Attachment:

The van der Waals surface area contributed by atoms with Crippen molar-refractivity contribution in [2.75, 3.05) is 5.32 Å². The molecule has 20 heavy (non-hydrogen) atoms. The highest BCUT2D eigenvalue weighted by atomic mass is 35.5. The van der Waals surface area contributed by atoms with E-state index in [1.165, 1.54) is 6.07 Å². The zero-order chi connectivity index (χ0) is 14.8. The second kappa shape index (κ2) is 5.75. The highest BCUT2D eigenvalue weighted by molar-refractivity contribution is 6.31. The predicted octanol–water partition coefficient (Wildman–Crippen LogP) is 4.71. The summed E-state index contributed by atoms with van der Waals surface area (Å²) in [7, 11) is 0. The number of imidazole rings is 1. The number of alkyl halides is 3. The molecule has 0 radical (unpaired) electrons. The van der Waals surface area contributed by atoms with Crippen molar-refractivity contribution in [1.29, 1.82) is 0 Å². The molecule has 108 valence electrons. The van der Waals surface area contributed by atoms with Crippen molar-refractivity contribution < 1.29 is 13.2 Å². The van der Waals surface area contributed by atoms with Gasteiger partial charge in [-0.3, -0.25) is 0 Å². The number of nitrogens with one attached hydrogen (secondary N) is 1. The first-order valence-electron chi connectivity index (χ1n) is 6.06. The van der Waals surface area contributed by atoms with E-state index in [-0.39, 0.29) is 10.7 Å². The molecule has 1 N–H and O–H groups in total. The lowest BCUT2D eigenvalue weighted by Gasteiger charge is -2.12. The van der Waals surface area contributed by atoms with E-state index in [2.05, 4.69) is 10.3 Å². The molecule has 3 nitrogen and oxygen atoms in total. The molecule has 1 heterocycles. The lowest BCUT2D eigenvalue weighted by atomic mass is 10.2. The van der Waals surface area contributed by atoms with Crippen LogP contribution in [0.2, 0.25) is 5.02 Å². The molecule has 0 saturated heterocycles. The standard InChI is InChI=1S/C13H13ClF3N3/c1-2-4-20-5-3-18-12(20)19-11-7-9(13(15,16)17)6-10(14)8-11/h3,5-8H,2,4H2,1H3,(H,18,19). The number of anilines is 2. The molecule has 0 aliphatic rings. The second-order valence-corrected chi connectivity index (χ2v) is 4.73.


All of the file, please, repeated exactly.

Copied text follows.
The van der Waals surface area contributed by atoms with Crippen molar-refractivity contribution in [2.75, 3.05) is 5.32 Å². The molecule has 20 heavy (non-hydrogen) atoms. The highest BCUT2D eigenvalue weighted by atomic mass is 35.5. The van der Waals surface area contributed by atoms with E-state index in [1.165, 1.54) is 6.07 Å². The zero-order chi connectivity index (χ0) is 14.8. The second kappa shape index (κ2) is 5.75. The highest BCUT2D eigenvalue weighted by molar-refractivity contribution is 6.31. The predicted octanol–water partition coefficient (Wildman–Crippen LogP) is 4.71. The summed E-state index contributed by atoms with van der Waals surface area (Å²) in [7, 11) is 0. The number of imidazole rings is 1. The number of alkyl halides is 3. The molecule has 0 radical (unpaired) electrons. The van der Waals surface area contributed by atoms with Crippen molar-refractivity contribution in [1.29, 1.82) is 0 Å². The molecule has 108 valence electrons. The van der Waals surface area contributed by atoms with Crippen molar-refractivity contribution < 1.29 is 13.2 Å². The van der Waals surface area contributed by atoms with Gasteiger partial charge in [-0.3, -0.25) is 0 Å². The number of nitrogens with one attached hydrogen (secondary N) is 1. The first-order valence-electron chi connectivity index (χ1n) is 6.06. The van der Waals surface area contributed by atoms with E-state index in [-0.39, 0.29) is 10.7 Å². The molecule has 1 N–H and O–H groups in total. The lowest BCUT2D eigenvalue weighted by Gasteiger charge is -2.12. The van der Waals surface area contributed by atoms with E-state index in [2.05, 4.69) is 10.3 Å². The molecule has 3 nitrogen and oxygen atoms in total. The molecule has 1 heterocycles. The lowest BCUT2D eigenvalue weighted by atomic mass is 10.2. The van der Waals surface area contributed by atoms with Crippen LogP contribution in [0.2, 0.25) is 5.02 Å². The molecule has 0 saturated heterocycles. The standard InChI is InChI=1S/C13H13ClF3N3/c1-2-4-20-5-3-18-12(20)19-11-7-9(13(15,16)17)6-10(14)8-11/h3,5-8H,2,4H2,1H3,(H,18,19). The number of anilines is 2. The molecule has 0 aliphatic rings. The second-order valence-corrected chi connectivity index (χ2v) is 4.73.